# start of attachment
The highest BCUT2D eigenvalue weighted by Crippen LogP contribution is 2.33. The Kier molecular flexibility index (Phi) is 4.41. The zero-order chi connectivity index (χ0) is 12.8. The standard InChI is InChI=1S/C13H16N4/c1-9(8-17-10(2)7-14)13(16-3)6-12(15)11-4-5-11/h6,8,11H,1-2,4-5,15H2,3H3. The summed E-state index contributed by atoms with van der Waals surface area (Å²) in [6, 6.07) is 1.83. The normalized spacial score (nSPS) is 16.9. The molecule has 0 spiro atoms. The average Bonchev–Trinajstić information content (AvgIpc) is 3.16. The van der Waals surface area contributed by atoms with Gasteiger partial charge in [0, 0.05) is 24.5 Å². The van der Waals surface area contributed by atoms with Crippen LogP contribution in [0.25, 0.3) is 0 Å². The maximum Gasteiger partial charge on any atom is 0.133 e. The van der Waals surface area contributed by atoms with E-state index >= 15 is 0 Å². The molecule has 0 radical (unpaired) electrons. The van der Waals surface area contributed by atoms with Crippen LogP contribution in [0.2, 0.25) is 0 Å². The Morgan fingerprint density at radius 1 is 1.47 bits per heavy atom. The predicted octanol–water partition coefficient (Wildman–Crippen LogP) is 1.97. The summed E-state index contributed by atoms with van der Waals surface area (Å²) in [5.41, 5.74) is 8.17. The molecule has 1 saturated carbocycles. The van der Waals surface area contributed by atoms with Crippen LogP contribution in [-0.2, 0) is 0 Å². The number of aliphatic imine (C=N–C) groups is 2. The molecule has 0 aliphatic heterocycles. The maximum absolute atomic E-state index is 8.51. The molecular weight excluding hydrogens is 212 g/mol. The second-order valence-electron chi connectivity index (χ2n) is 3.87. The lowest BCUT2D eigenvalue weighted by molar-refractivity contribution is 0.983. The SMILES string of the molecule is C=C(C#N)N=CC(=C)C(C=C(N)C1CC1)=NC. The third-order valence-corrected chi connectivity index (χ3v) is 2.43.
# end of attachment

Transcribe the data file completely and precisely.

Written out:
The highest BCUT2D eigenvalue weighted by Crippen LogP contribution is 2.33. The Kier molecular flexibility index (Phi) is 4.41. The zero-order chi connectivity index (χ0) is 12.8. The standard InChI is InChI=1S/C13H16N4/c1-9(8-17-10(2)7-14)13(16-3)6-12(15)11-4-5-11/h6,8,11H,1-2,4-5,15H2,3H3. The summed E-state index contributed by atoms with van der Waals surface area (Å²) in [6, 6.07) is 1.83. The normalized spacial score (nSPS) is 16.9. The molecule has 0 spiro atoms. The average Bonchev–Trinajstić information content (AvgIpc) is 3.16. The van der Waals surface area contributed by atoms with Gasteiger partial charge in [0, 0.05) is 24.5 Å². The van der Waals surface area contributed by atoms with Crippen LogP contribution in [0.25, 0.3) is 0 Å². The maximum Gasteiger partial charge on any atom is 0.133 e. The van der Waals surface area contributed by atoms with E-state index >= 15 is 0 Å². The molecule has 0 radical (unpaired) electrons. The van der Waals surface area contributed by atoms with Crippen LogP contribution in [0.2, 0.25) is 0 Å². The Morgan fingerprint density at radius 1 is 1.47 bits per heavy atom. The predicted octanol–water partition coefficient (Wildman–Crippen LogP) is 1.97. The summed E-state index contributed by atoms with van der Waals surface area (Å²) in [5.41, 5.74) is 8.17. The molecule has 1 saturated carbocycles. The van der Waals surface area contributed by atoms with Crippen LogP contribution in [-0.2, 0) is 0 Å². The number of aliphatic imine (C=N–C) groups is 2. The molecule has 0 aliphatic heterocycles. The maximum absolute atomic E-state index is 8.51. The molecular weight excluding hydrogens is 212 g/mol. The second-order valence-electron chi connectivity index (χ2n) is 3.87. The lowest BCUT2D eigenvalue weighted by molar-refractivity contribution is 0.983. The SMILES string of the molecule is C=C(C#N)N=CC(=C)C(C=C(N)C1CC1)=NC. The third-order valence-corrected chi connectivity index (χ3v) is 2.43.